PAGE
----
Anyway. Get a spreadsheet set up showing the mortgage start, interest charge and capital repayment for each month that you have (just take it from the mortgage account details as it comes out each month). Then for each of you, you will need the following columns: Monthly payment, interest, overpayment and principal balance. Your monthly payment is just the payment per the mortgage divided by two. Your interest is then the interest you are charged per the mortgage divided by the total mortgage outstanding and then multiplied by the remaining mortgage you owe. Partners one is the same thing, but multiplied by the amount they owe. Basically this just means you get the advantage of the lower interest because you decided to overpay more.
Overpayment is obviously any overpayments you make. The principal balance will be the balance you owe (total start  monthly payment + interest  overpayment).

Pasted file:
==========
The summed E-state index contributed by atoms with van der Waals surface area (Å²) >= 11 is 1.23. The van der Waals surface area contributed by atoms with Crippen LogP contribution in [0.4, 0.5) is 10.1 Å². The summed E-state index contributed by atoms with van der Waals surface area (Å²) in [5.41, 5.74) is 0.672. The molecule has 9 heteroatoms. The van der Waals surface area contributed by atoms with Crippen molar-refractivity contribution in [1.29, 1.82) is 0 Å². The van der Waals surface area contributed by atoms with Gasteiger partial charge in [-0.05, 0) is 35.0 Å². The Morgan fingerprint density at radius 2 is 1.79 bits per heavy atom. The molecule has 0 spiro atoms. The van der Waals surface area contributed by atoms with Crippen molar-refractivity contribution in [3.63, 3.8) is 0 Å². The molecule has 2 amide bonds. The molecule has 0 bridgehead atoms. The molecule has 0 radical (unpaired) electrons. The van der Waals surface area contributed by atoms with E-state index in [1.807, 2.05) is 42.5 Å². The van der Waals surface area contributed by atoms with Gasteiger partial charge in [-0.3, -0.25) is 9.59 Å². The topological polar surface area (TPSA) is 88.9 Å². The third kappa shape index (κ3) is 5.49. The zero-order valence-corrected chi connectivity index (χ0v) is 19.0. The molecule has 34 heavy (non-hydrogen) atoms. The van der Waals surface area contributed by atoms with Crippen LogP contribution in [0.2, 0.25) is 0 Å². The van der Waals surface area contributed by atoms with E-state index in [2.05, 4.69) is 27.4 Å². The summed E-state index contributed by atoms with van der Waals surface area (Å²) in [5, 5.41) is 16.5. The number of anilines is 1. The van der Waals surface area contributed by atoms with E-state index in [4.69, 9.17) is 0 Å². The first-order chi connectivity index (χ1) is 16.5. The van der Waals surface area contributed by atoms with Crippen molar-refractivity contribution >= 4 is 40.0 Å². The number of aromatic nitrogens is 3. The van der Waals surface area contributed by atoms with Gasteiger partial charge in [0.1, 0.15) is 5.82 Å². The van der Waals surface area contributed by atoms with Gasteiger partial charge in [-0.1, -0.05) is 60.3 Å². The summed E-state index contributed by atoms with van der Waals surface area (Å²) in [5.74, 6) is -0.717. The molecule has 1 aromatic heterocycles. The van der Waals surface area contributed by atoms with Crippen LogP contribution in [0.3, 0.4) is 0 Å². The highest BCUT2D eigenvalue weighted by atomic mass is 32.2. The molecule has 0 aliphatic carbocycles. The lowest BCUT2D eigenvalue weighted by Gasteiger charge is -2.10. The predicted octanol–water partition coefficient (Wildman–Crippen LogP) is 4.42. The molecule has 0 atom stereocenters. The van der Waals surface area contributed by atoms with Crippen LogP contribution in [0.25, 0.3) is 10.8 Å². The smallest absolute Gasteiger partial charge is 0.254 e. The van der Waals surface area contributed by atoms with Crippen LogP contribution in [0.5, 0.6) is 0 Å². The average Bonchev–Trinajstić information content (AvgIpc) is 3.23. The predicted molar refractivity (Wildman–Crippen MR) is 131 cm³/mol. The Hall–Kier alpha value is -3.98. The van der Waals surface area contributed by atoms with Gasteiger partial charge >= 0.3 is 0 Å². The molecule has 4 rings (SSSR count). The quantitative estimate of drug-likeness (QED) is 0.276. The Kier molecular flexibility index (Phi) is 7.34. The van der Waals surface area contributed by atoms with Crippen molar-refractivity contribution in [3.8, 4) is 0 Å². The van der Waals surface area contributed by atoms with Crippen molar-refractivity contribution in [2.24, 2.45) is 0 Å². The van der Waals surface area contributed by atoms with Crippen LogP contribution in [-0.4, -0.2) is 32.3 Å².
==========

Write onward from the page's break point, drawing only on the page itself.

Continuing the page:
Does that make any sense? Can throw something into Google Sheets later if I get time.December 2023
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Sorry  just to add, that when we did it, DH did agree that if we ever got the position where I had paid off all the mortgage and he hadn't, then he would pay the whole monthly amount. I am very confident however that we wouldn't break up and he would never be unreasonable. I could also prove my payments as I track them all in a spreadsheet if it came to that when the house would be sold on a breakup.
Be careful with unequal payments with extensions etc. We do ours 50:50, but I know a friend who paid everything for his. They later broke up and the house had increased quite a bit with the extension and other work he had done. In the end he bought her out, but he was definitely much worse off as she got the benefit of the price increase from the work that had been done, despite not actually paying for it.December 2023